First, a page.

Can you go into hygiene school without knowing anything about teeth? Absolutely. But if you’re already familiar with the different tooth names and surfaces, you’ll be slightly ahead and have a little less of a learning curve once school starts. Any of your classmates that are coming from dental backgrounds, such as dental assistants, might seem to be “ahead” of you once classes start. But within a few months, everybody will start to be on an equal playing field.
5. Shadow A Dental Office
Before school starts, consider taking time to shadow other dental hygienists or dentists in different types of practices. Maybe spend a little time in a pediatric or periodontal office. Shadowing other dental providers and hygienists will give you a great feel for what a day-in, day-out routine is like. Right now, is really your only chance, because the next time you want to shadow, you’ll probably already be a graduate looking for your first clinical job! Being familiar with the patient-care atmosphere will help your transition into clinicals and private practice after you graduate from dental hygiene school.
Along the lines of self-care, it’s also important to give back to others. Make time to volunteer while you’re in hygiene school and use the tools that you’re learning to help the community that you live in. You might even have some public health projects where you’re required to volunteer, so it can be super helpful to already have some relationships established with organizations in your area. One opportunity that students can help with is putting on Happy Teeth oral health workshops in their area as an oral health educator. These outreach activities will also look good on your future job resume! you can check out volunteering opportunities with happyteeth!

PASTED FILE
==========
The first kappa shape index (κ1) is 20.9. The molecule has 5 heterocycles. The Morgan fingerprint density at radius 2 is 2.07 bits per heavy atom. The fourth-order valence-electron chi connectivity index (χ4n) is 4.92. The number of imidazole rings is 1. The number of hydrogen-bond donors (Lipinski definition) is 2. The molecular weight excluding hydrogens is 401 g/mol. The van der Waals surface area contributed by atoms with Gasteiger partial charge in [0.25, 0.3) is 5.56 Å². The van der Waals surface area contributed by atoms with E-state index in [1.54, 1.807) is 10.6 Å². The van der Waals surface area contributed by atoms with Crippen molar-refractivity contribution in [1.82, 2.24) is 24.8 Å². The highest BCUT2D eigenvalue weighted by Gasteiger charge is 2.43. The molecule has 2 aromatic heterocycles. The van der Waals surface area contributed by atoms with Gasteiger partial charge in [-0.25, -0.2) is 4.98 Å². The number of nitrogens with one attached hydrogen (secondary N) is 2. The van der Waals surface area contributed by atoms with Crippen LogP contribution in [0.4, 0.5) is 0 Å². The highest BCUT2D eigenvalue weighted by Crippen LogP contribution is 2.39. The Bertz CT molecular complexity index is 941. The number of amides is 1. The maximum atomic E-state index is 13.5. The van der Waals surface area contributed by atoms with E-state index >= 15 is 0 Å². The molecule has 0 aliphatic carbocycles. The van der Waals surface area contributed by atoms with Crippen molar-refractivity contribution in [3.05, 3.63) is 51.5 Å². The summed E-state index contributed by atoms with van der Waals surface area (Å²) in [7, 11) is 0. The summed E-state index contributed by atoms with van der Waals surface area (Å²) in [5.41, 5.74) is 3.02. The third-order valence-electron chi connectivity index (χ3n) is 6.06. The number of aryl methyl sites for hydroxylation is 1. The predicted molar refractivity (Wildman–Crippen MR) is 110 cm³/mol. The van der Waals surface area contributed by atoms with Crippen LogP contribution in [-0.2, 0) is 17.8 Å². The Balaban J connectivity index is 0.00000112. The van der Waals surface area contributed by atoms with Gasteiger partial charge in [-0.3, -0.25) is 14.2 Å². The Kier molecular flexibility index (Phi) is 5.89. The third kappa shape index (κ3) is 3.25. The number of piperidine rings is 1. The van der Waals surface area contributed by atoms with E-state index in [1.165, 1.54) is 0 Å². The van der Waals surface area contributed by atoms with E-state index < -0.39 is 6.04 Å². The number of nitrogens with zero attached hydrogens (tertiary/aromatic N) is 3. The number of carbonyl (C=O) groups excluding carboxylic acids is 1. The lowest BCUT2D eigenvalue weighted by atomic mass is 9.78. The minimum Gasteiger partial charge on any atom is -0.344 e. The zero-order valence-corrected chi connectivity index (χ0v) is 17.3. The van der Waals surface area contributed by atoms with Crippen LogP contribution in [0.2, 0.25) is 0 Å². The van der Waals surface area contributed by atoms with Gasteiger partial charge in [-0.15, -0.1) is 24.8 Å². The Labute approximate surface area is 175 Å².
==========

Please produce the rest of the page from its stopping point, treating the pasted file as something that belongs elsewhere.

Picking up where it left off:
Knowing how to prepare for dental hygiene school will make the transition less stressful as you set realistic expectations. Always start with following your specific dental hygiene school’s checklist, such as purchasing equipment, getting vaccines, or buying the right scrubs. Continue to make time for self-care now and use the free opportunities you have before school starts because you won’t have much downtime for the next two years. If you can, go ahead and learn some dental terminology and/or shadow in a dental office to see how things are done. And when you’re able, always use your new skill set to give back; it will help you feel more fulfilled and assured about your new career choice!